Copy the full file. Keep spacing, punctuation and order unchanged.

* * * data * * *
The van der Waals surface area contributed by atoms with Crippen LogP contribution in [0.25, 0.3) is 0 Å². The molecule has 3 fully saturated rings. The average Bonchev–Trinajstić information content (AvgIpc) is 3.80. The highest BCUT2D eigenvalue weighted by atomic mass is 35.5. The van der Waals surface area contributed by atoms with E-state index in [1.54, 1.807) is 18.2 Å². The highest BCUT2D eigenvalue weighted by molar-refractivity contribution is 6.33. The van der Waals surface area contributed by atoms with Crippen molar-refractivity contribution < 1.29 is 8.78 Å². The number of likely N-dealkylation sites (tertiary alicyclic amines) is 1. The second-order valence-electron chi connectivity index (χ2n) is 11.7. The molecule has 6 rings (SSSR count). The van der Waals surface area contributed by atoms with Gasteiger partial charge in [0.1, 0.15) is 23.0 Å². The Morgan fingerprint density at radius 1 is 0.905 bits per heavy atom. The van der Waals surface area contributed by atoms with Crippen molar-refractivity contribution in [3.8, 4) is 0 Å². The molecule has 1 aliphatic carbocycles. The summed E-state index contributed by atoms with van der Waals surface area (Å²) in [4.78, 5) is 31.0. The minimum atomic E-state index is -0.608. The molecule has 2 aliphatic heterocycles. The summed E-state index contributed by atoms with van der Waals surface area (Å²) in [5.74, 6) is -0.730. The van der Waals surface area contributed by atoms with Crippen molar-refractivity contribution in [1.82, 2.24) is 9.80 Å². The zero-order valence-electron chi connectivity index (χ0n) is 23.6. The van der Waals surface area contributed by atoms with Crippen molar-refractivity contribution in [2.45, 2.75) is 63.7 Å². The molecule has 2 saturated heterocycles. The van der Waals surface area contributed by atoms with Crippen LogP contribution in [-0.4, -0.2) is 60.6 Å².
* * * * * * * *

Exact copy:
The van der Waals surface area contributed by atoms with Crippen LogP contribution in [0.25, 0.3) is 0 Å². The molecule has 3 fully saturated rings. The average Bonchev–Trinajstić information content (AvgIpc) is 3.80. The highest BCUT2D eigenvalue weighted by atomic mass is 35.5. The van der Waals surface area contributed by atoms with E-state index in [1.54, 1.807) is 18.2 Å². The highest BCUT2D eigenvalue weighted by molar-refractivity contribution is 6.33. The van der Waals surface area contributed by atoms with Crippen molar-refractivity contribution < 1.29 is 8.78 Å². The number of likely N-dealkylation sites (tertiary alicyclic amines) is 1. The second-order valence-electron chi connectivity index (χ2n) is 11.7. The molecule has 6 rings (SSSR count). The van der Waals surface area contributed by atoms with Gasteiger partial charge in [0.1, 0.15) is 23.0 Å². The Morgan fingerprint density at radius 1 is 0.905 bits per heavy atom. The van der Waals surface area contributed by atoms with Crippen molar-refractivity contribution in [3.8, 4) is 0 Å². The molecule has 1 aliphatic carbocycles. The summed E-state index contributed by atoms with van der Waals surface area (Å²) in [4.78, 5) is 31.0. The minimum atomic E-state index is -0.608. The molecule has 2 aliphatic heterocycles. The summed E-state index contributed by atoms with van der Waals surface area (Å²) in [5.74, 6) is -0.730. The van der Waals surface area contributed by atoms with Crippen molar-refractivity contribution in [1.82, 2.24) is 9.80 Å². The zero-order valence-electron chi connectivity index (χ0n) is 23.6. The van der Waals surface area contributed by atoms with Crippen molar-refractivity contribution in [2.45, 2.75) is 63.7 Å². The molecule has 2 saturated heterocycles. The van der Waals surface area contributed by atoms with Crippen LogP contribution in [-0.4, -0.2) is 60.6 Å².